And so begins the book of Psalms.
Let’s step back for a minute and look at the book as a whole. Longman in How to Read the Psalms, calls the book of Psalms “a ‘microcosm’ of the message of the Old Testament.” He quotes several church fathers with the same message, but perhaps the plainest is how Martin Luther refers to the Psalms: “a little Bible and the summary of the Old Testament.” The Psalms talk about creation and law and history and exile and return from exile and the hope we have for the future for salvation of the righteous and judgment of evil. As we study them, we will find all of that. Today’s passage is actually a little microcosm of it all.
When you read the Psalms it quickly becomes evident that there are different types. Some of the Psalms are songs of praise to God. Some are laments. Some seem to be history lessons. The poems are definitely not all alike. So one of the first questions we should ask when reading and studying them is what type of Psalm is it? In the case of the first one, it is a wisdom psalm or a torah psalm. Wisdom is a type of biblical literature. Proverbs is mostly a wisdom book, as is Ecclesiastes. Wisdom literature offers a choice of two ways of life to the reader. And that’s what Psalm 1 does. There are 2 options in this Psalm — the blessed, righteous way or the way of the wicked. But Psalm 1 is also considered a Torah psalm. (That’s not uncommon for a Psalm to fit into more than one category.) Torah is the Hebrew name for the law, which usually refers to the first 5 books of the Old Testament, but can also be a more general term for the OT Scriptures as a whole. A Torah Psalm celebrates the law of the Lord as a blessing to the author, and by extension to the reader. In Psalm 1, a righteous person “delights in the law of the Lord,” whereas the wicked do not.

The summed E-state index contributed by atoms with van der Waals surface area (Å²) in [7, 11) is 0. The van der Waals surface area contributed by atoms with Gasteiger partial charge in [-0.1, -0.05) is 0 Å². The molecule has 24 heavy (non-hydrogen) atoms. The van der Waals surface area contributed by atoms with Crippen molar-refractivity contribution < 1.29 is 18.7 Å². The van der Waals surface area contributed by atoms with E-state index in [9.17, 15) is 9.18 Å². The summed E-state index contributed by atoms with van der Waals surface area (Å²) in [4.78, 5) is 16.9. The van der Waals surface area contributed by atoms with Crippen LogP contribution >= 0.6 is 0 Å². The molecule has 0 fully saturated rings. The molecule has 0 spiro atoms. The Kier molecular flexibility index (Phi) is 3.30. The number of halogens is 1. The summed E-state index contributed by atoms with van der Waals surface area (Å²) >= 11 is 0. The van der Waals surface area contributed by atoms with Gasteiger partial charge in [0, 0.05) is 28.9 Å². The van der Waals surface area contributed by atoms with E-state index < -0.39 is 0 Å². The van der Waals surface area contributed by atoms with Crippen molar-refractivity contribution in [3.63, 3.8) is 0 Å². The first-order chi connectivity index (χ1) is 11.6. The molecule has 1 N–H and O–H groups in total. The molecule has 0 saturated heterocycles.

Another thing that we quickly notice when reading the Psalms is the fact that they are poems. We all learned about English poetry in school and how it works with rhyme and meter. But this is Hebrew poetry translated into English. Rhyming and meter do not translate, which is one reason we don’t see that in the Psalms. Another reason we don’t see that in the Psalms, is those weren’t primary characteristics of Hebrew poetry. Instead Hebrew poetry uses parallelism as its primary characteristic. In the first verse of Psalm 1, the parallelism is synonymous, which means they are similar in meaning (walk in the counsel of the wicked, stand in the way of sinners, sit in the seat of mockers). This can feel repetitive to our ears, but the repetition is a key component to the poems. Here when we read those lines, we think about the different ways we can turn from God. Taking advice from people who don’t know God isn’t always wise. Doing things the ways sinners do them can take us down some hard roads. The third line as written in the NIV is mockers, but other translations have this word as scoffers. That’s not a word we use much. Proverbs 21:24 gives us a biblical definition for it. The ESV says it “is the name of the arrogant, haughty man who acts with arrogant pride.” The NIV11 describes this person as proud and arrogant, who “behaves with insolent fury.” Personally, I feel like I’ve been surrounded with scoffers the past few months. So the question becomes how do we stay out of their seat? How do we avoid the counsel of the wicked and the way of sinners? This parallelism emphasizes something. Here it emphasizes what blessed people do NOT do.